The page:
By Paul Sweeting
The Motion Picture Association of America and the U.S. Justice Department say they are still reviewing the details of the new encrypted online file-locker site Mega launched at an extravagant press conference yesterday in New Zealand by Kim Dotcom, the fugitive founder of MegaUpload. But one conclusion already seems clear: file encryption is poised to become the next major battleground in the ongoing struggle over online file-sharing.
MegaUpload was once among the most popular file-locker sites on the Internet. But it was shut down a year ago by the FBI, which alleged the site was being used to store and share pirated content. Dotcom, who was born Kim Schmitz, was arrested by U.S. and New Zealand authorities in an armed raid on his compound near Auckland and charged with criminal copyright infringement. Since then, the Justice Department has been trying to have him extradited to face trial in the U.S. But his extradition has been on hold for months while the New Zealand courts try to determine whether the raid on his house was lawful, and if not then what to do about it.
While that case remains pending, Dotcom and two partners are back, this time with a site that functions very much like the old MegaUpload but which automatically encrypts files as they’re uploaded by users, such that Mega has now knowledge of the file’s content. The system was essentially reversed engineered by lawyers from the Digital Millennium Copyright Act to try to shield Mega from liability or obligation for infringing material posted to the site.
Mega users choose their own password. That password is then used to generate the user’s login credentials when connecting with the service, as well as a unique encryption key used to encrypt a particular file. By design, Mega knows only the user’s login credentials, not the password used to generate them. Nor does it know the name of any file the user uploads, or have any way to access a decrypted version of any of those files, since both the file name and contents are encrypted using a unique key tied to the user’s password.
The ability to encrypt files online is not new, of course, and has been used by sophisticated copyright pirates for years. But it has required a certain amount of specialized knowledge. As Dotcom himself admitted at his press conference, however, the automated system employed by Mega “is going to take encryption out to the mainstream.” Within a few hours of Mega’s launch, in fact, it had lined up over 500,000 registrants worldwide.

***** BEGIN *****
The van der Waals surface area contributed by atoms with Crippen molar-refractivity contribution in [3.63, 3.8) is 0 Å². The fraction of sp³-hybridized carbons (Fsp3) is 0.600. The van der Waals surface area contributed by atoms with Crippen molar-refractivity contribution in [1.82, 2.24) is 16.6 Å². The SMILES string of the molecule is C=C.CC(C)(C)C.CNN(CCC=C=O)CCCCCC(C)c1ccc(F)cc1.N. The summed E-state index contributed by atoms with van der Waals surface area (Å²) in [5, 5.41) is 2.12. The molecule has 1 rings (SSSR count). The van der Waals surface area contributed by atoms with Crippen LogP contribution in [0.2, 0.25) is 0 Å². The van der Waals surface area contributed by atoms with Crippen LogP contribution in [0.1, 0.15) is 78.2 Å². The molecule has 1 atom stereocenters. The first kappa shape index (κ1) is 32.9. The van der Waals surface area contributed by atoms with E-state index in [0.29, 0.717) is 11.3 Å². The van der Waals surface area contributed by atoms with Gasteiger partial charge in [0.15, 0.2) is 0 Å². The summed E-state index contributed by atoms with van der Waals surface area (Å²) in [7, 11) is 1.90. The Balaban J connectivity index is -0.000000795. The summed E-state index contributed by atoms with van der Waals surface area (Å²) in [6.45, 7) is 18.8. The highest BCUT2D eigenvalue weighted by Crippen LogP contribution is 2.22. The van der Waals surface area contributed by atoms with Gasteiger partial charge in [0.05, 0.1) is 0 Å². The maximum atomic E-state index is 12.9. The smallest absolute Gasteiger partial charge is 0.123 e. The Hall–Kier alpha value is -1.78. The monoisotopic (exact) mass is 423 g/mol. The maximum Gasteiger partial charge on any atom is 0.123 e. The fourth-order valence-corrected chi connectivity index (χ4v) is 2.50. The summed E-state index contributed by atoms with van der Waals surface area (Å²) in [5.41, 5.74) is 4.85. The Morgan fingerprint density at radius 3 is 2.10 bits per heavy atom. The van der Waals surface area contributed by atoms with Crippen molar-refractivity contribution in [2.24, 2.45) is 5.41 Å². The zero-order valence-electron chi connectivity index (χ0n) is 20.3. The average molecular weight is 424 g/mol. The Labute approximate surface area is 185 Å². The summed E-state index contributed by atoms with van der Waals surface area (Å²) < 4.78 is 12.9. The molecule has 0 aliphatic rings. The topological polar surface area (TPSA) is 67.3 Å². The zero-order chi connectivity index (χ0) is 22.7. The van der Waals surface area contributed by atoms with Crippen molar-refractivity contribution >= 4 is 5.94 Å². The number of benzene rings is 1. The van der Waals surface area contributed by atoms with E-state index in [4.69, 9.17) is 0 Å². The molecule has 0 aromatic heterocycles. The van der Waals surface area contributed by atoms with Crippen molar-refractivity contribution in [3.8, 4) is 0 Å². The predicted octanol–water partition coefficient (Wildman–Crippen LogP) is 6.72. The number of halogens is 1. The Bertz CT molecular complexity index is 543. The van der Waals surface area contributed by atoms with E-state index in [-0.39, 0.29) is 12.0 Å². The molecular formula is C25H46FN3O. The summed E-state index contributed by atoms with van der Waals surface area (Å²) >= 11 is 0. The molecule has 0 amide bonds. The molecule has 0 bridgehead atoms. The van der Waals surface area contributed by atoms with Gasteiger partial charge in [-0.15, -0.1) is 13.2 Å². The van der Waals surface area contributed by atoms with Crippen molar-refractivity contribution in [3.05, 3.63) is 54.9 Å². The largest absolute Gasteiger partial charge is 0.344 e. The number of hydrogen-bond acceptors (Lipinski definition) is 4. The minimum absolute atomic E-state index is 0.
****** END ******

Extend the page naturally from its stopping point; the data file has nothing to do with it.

The mainstreaming of encryption will likely leave anti-piracy groups with little choice but to challenge the practice, whether in a new case against Dotcom or against some other operator.
The key legal issue will be whether Mega’s carefully engineered ignorance of what its users are posting to its servers really protects the operator from liability. In the past, courts have held that online service providers are only required to remove infringing material under the DMCA when provided with particular knowledge of a specific infringing file. Mere awareness that infringing material is available on a site has not been enough for courts hold the site’s operator liable for secondary copyright infringement.
There are limits to that protection in the law, however, where a site operator willfully turns a blind eye to blatantly infringing behavior. So far, courts have granted service providers a lot of latitude on the willful blindness standard, depsite efforts by copyright plaintiffs to invoke it. But no one has gone as far before as Mega seems to have gone in deliberately engineering their own blindness into the design of a service. At some point, it’s likely to be up to the courts to determine whether it has gone too far.